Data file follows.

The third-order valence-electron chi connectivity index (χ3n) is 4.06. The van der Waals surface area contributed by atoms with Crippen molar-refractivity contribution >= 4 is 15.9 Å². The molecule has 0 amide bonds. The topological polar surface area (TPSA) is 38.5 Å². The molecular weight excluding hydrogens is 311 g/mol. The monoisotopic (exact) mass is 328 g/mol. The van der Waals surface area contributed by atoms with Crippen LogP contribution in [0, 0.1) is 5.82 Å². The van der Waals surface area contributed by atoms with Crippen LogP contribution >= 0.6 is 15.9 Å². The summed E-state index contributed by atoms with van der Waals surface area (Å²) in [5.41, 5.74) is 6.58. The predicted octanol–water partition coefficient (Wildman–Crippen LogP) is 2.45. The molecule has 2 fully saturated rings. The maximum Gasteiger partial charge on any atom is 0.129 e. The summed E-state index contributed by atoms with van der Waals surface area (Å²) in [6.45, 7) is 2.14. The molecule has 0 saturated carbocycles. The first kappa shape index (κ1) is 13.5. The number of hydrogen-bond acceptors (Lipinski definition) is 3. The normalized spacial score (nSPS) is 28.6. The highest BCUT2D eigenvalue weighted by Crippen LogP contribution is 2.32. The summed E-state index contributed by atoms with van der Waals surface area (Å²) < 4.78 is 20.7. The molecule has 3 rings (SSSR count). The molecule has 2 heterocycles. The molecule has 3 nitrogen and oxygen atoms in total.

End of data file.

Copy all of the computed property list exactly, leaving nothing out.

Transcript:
The third-order valence-electron chi connectivity index (χ3n) is 4.06. The van der Waals surface area contributed by atoms with Crippen molar-refractivity contribution >= 4 is 15.9 Å². The molecule has 0 amide bonds. The topological polar surface area (TPSA) is 38.5 Å². The molecular weight excluding hydrogens is 311 g/mol. The monoisotopic (exact) mass is 328 g/mol. The van der Waals surface area contributed by atoms with Crippen LogP contribution in [0, 0.1) is 5.82 Å². The van der Waals surface area contributed by atoms with Crippen LogP contribution >= 0.6 is 15.9 Å². The summed E-state index contributed by atoms with van der Waals surface area (Å²) in [5.41, 5.74) is 6.58. The predicted octanol–water partition coefficient (Wildman–Crippen LogP) is 2.45. The molecule has 2 fully saturated rings. The maximum Gasteiger partial charge on any atom is 0.129 e. The summed E-state index contributed by atoms with van der Waals surface area (Å²) in [6.45, 7) is 2.14. The molecule has 0 saturated carbocycles. The first kappa shape index (κ1) is 13.5. The number of hydrogen-bond acceptors (Lipinski definition) is 3. The normalized spacial score (nSPS) is 28.6. The highest BCUT2D eigenvalue weighted by Crippen LogP contribution is 2.32. The summed E-state index contributed by atoms with van der Waals surface area (Å²) < 4.78 is 20.7. The molecule has 3 rings (SSSR count). The molecule has 2 heterocycles. The molecule has 3 nitrogen and oxygen atoms in total.